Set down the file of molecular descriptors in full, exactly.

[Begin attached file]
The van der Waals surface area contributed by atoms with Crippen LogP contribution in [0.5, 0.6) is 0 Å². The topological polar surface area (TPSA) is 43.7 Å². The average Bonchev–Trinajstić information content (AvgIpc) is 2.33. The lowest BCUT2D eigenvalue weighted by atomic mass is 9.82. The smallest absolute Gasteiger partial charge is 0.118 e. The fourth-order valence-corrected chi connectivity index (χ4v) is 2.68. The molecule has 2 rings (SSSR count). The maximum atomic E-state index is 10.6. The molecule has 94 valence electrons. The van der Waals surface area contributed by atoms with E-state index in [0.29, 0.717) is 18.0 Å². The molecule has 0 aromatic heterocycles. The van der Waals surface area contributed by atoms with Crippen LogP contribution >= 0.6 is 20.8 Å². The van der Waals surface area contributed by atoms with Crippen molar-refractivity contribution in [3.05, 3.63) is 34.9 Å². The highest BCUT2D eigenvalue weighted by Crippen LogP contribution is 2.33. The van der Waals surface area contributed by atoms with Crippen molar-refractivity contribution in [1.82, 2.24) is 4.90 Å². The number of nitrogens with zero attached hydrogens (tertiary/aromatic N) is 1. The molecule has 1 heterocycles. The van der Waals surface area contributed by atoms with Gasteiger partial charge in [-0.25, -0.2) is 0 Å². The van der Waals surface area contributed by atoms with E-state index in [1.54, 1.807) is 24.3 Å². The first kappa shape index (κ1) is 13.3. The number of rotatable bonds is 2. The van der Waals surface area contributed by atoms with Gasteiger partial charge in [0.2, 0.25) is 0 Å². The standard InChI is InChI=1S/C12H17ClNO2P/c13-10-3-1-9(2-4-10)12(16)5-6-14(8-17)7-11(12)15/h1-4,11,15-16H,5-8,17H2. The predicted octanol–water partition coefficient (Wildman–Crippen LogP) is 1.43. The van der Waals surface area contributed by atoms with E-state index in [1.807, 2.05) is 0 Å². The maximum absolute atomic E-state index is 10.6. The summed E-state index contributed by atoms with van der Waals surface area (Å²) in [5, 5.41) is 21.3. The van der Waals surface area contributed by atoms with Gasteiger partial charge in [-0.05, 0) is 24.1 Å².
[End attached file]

The van der Waals surface area contributed by atoms with Crippen LogP contribution in [0.5, 0.6) is 0 Å². The topological polar surface area (TPSA) is 43.7 Å². The average Bonchev–Trinajstić information content (AvgIpc) is 2.33. The lowest BCUT2D eigenvalue weighted by atomic mass is 9.82. The smallest absolute Gasteiger partial charge is 0.118 e. The fourth-order valence-corrected chi connectivity index (χ4v) is 2.68. The molecule has 2 rings (SSSR count). The maximum atomic E-state index is 10.6. The molecule has 94 valence electrons. The van der Waals surface area contributed by atoms with E-state index in [0.29, 0.717) is 18.0 Å². The molecule has 0 aromatic heterocycles. The van der Waals surface area contributed by atoms with Crippen LogP contribution >= 0.6 is 20.8 Å². The van der Waals surface area contributed by atoms with Crippen molar-refractivity contribution in [3.05, 3.63) is 34.9 Å². The highest BCUT2D eigenvalue weighted by Crippen LogP contribution is 2.33. The van der Waals surface area contributed by atoms with Crippen molar-refractivity contribution in [1.82, 2.24) is 4.90 Å². The number of nitrogens with zero attached hydrogens (tertiary/aromatic N) is 1. The molecule has 1 heterocycles. The van der Waals surface area contributed by atoms with Gasteiger partial charge in [-0.25, -0.2) is 0 Å². The van der Waals surface area contributed by atoms with E-state index in [1.54, 1.807) is 24.3 Å². The first kappa shape index (κ1) is 13.3. The number of rotatable bonds is 2. The van der Waals surface area contributed by atoms with Gasteiger partial charge in [0.2, 0.25) is 0 Å². The standard InChI is InChI=1S/C12H17ClNO2P/c13-10-3-1-9(2-4-10)12(16)5-6-14(8-17)7-11(12)15/h1-4,11,15-16H,5-8,17H2. The predicted octanol–water partition coefficient (Wildman–Crippen LogP) is 1.43. The van der Waals surface area contributed by atoms with E-state index in [1.807, 2.05) is 0 Å². The maximum absolute atomic E-state index is 10.6. The summed E-state index contributed by atoms with van der Waals surface area (Å²) in [5, 5.41) is 21.3. The van der Waals surface area contributed by atoms with Gasteiger partial charge in [-0.05, 0) is 24.1 Å².